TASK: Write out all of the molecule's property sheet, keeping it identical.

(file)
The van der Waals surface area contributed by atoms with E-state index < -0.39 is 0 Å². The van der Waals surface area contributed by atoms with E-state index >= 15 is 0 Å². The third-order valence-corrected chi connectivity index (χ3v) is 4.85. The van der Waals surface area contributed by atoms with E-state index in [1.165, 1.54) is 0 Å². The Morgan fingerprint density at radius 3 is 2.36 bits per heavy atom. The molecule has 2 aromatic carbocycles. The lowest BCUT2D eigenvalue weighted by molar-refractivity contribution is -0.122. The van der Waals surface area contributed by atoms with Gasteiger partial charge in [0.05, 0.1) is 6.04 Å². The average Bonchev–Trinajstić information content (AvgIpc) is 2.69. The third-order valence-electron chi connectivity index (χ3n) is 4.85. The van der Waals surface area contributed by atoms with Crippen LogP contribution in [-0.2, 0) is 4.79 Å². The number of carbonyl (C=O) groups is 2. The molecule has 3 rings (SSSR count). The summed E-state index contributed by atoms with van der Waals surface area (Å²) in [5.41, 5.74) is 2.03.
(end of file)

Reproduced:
The van der Waals surface area contributed by atoms with E-state index < -0.39 is 0 Å². The van der Waals surface area contributed by atoms with E-state index >= 15 is 0 Å². The third-order valence-corrected chi connectivity index (χ3v) is 4.85. The van der Waals surface area contributed by atoms with E-state index in [1.165, 1.54) is 0 Å². The Morgan fingerprint density at radius 3 is 2.36 bits per heavy atom. The molecule has 2 aromatic carbocycles. The lowest BCUT2D eigenvalue weighted by molar-refractivity contribution is -0.122. The van der Waals surface area contributed by atoms with Gasteiger partial charge in [0.05, 0.1) is 6.04 Å². The average Bonchev–Trinajstić information content (AvgIpc) is 2.69. The third-order valence-electron chi connectivity index (χ3n) is 4.85. The van der Waals surface area contributed by atoms with Crippen LogP contribution in [-0.2, 0) is 4.79 Å². The number of carbonyl (C=O) groups is 2. The molecule has 3 rings (SSSR count). The summed E-state index contributed by atoms with van der Waals surface area (Å²) in [5.41, 5.74) is 2.03.